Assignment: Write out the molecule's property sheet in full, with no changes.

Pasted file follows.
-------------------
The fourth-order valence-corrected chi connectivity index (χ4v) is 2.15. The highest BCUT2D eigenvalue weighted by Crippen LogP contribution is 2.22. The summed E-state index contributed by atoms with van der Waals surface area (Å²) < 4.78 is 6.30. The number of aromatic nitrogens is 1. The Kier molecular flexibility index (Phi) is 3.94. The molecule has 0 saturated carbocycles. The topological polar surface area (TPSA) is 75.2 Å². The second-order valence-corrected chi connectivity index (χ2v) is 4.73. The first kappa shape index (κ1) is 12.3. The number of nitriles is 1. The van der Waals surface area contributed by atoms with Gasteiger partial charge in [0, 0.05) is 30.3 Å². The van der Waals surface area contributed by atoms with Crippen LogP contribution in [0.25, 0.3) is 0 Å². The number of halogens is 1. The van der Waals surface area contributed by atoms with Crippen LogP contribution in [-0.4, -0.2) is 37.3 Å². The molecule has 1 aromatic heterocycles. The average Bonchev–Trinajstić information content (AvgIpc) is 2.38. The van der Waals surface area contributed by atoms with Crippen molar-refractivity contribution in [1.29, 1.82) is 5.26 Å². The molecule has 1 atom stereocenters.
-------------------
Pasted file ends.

The fourth-order valence-corrected chi connectivity index (χ4v) is 2.15. The highest BCUT2D eigenvalue weighted by Crippen LogP contribution is 2.22. The summed E-state index contributed by atoms with van der Waals surface area (Å²) < 4.78 is 6.30. The number of aromatic nitrogens is 1. The Kier molecular flexibility index (Phi) is 3.94. The molecule has 0 saturated carbocycles. The topological polar surface area (TPSA) is 75.2 Å². The second-order valence-corrected chi connectivity index (χ2v) is 4.73. The first kappa shape index (κ1) is 12.3. The number of nitriles is 1. The van der Waals surface area contributed by atoms with Gasteiger partial charge in [0, 0.05) is 30.3 Å². The van der Waals surface area contributed by atoms with Crippen LogP contribution in [0.25, 0.3) is 0 Å². The number of halogens is 1. The van der Waals surface area contributed by atoms with Crippen LogP contribution in [-0.4, -0.2) is 37.3 Å². The molecule has 1 aromatic heterocycles. The average Bonchev–Trinajstić information content (AvgIpc) is 2.38. The van der Waals surface area contributed by atoms with Crippen molar-refractivity contribution in [1.29, 1.82) is 5.26 Å². The molecule has 1 atom stereocenters.